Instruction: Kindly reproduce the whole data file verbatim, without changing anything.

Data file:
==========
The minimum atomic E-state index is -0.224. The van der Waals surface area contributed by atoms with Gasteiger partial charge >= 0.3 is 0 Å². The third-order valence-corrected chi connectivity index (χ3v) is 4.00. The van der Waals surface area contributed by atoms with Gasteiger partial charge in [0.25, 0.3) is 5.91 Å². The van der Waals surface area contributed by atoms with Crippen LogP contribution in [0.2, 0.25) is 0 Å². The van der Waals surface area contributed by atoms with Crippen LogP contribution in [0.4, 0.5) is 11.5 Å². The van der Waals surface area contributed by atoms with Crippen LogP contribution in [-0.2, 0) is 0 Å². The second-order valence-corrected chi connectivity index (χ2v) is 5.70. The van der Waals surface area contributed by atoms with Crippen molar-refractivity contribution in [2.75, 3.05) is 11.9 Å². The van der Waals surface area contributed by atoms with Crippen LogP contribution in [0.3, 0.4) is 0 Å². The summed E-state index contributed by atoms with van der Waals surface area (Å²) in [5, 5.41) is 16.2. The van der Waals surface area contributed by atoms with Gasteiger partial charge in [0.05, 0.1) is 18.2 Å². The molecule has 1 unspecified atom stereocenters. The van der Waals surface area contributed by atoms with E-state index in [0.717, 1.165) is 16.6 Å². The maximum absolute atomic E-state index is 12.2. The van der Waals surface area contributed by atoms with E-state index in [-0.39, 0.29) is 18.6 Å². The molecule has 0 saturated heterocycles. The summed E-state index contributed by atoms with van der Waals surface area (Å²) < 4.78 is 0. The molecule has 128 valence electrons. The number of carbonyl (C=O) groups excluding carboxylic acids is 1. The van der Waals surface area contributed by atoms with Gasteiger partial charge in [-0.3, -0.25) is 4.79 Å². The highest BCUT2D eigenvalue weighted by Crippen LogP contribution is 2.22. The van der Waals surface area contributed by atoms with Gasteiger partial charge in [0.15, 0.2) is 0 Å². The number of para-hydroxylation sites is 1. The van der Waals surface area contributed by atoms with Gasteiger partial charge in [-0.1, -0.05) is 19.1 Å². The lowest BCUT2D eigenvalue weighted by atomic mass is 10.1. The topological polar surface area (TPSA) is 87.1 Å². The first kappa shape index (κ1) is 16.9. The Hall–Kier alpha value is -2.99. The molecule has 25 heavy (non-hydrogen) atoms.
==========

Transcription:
The minimum atomic E-state index is -0.224. The van der Waals surface area contributed by atoms with Gasteiger partial charge >= 0.3 is 0 Å². The third-order valence-corrected chi connectivity index (χ3v) is 4.00. The van der Waals surface area contributed by atoms with Gasteiger partial charge in [0.25, 0.3) is 5.91 Å². The van der Waals surface area contributed by atoms with Crippen LogP contribution in [0.2, 0.25) is 0 Å². The van der Waals surface area contributed by atoms with Crippen LogP contribution in [0.4, 0.5) is 11.5 Å². The van der Waals surface area contributed by atoms with Crippen LogP contribution in [-0.2, 0) is 0 Å². The second-order valence-corrected chi connectivity index (χ2v) is 5.70. The van der Waals surface area contributed by atoms with Crippen molar-refractivity contribution in [2.75, 3.05) is 11.9 Å². The van der Waals surface area contributed by atoms with Crippen LogP contribution in [0.3, 0.4) is 0 Å². The summed E-state index contributed by atoms with van der Waals surface area (Å²) in [5, 5.41) is 16.2. The van der Waals surface area contributed by atoms with Gasteiger partial charge in [0.05, 0.1) is 18.2 Å². The molecule has 1 unspecified atom stereocenters. The van der Waals surface area contributed by atoms with E-state index in [0.717, 1.165) is 16.6 Å². The maximum absolute atomic E-state index is 12.2. The van der Waals surface area contributed by atoms with E-state index in [-0.39, 0.29) is 18.6 Å². The molecule has 0 saturated heterocycles. The summed E-state index contributed by atoms with van der Waals surface area (Å²) < 4.78 is 0. The molecule has 128 valence electrons. The number of carbonyl (C=O) groups excluding carboxylic acids is 1. The van der Waals surface area contributed by atoms with Gasteiger partial charge in [-0.3, -0.25) is 4.79 Å². The highest BCUT2D eigenvalue weighted by Crippen LogP contribution is 2.22. The van der Waals surface area contributed by atoms with Gasteiger partial charge in [0.15, 0.2) is 0 Å². The number of para-hydroxylation sites is 1. The van der Waals surface area contributed by atoms with Gasteiger partial charge in [-0.1, -0.05) is 19.1 Å². The lowest BCUT2D eigenvalue weighted by atomic mass is 10.1. The topological polar surface area (TPSA) is 87.1 Å². The first kappa shape index (κ1) is 16.9. The Hall–Kier alpha value is -2.99. The molecule has 25 heavy (non-hydrogen) atoms.